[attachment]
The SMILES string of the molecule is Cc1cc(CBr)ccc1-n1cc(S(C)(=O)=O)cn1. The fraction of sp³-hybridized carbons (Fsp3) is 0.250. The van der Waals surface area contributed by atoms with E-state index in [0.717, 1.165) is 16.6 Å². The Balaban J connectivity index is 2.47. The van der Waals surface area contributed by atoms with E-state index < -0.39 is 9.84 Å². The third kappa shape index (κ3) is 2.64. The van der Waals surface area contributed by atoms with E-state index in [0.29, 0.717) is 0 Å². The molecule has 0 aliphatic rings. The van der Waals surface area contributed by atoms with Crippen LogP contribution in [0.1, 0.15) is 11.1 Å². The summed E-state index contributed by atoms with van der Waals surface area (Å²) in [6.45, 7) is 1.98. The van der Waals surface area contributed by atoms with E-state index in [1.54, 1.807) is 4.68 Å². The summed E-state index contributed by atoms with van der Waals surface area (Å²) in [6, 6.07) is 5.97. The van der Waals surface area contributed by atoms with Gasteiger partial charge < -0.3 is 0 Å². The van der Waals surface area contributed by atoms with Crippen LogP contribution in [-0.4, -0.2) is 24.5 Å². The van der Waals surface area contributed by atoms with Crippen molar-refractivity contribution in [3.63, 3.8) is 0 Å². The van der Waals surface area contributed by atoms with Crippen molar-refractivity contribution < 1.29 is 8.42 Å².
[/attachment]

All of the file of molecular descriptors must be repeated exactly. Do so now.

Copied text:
The SMILES string of the molecule is Cc1cc(CBr)ccc1-n1cc(S(C)(=O)=O)cn1. The fraction of sp³-hybridized carbons (Fsp3) is 0.250. The van der Waals surface area contributed by atoms with E-state index in [0.717, 1.165) is 16.6 Å². The Balaban J connectivity index is 2.47. The van der Waals surface area contributed by atoms with E-state index < -0.39 is 9.84 Å². The third kappa shape index (κ3) is 2.64. The van der Waals surface area contributed by atoms with E-state index in [0.29, 0.717) is 0 Å². The molecule has 0 aliphatic rings. The van der Waals surface area contributed by atoms with Crippen LogP contribution in [0.1, 0.15) is 11.1 Å². The summed E-state index contributed by atoms with van der Waals surface area (Å²) in [6.45, 7) is 1.98. The van der Waals surface area contributed by atoms with E-state index in [1.54, 1.807) is 4.68 Å². The summed E-state index contributed by atoms with van der Waals surface area (Å²) in [6, 6.07) is 5.97. The van der Waals surface area contributed by atoms with Gasteiger partial charge < -0.3 is 0 Å². The van der Waals surface area contributed by atoms with Crippen LogP contribution in [-0.4, -0.2) is 24.5 Å². The van der Waals surface area contributed by atoms with Crippen molar-refractivity contribution in [3.63, 3.8) is 0 Å². The van der Waals surface area contributed by atoms with Crippen molar-refractivity contribution < 1.29 is 8.42 Å².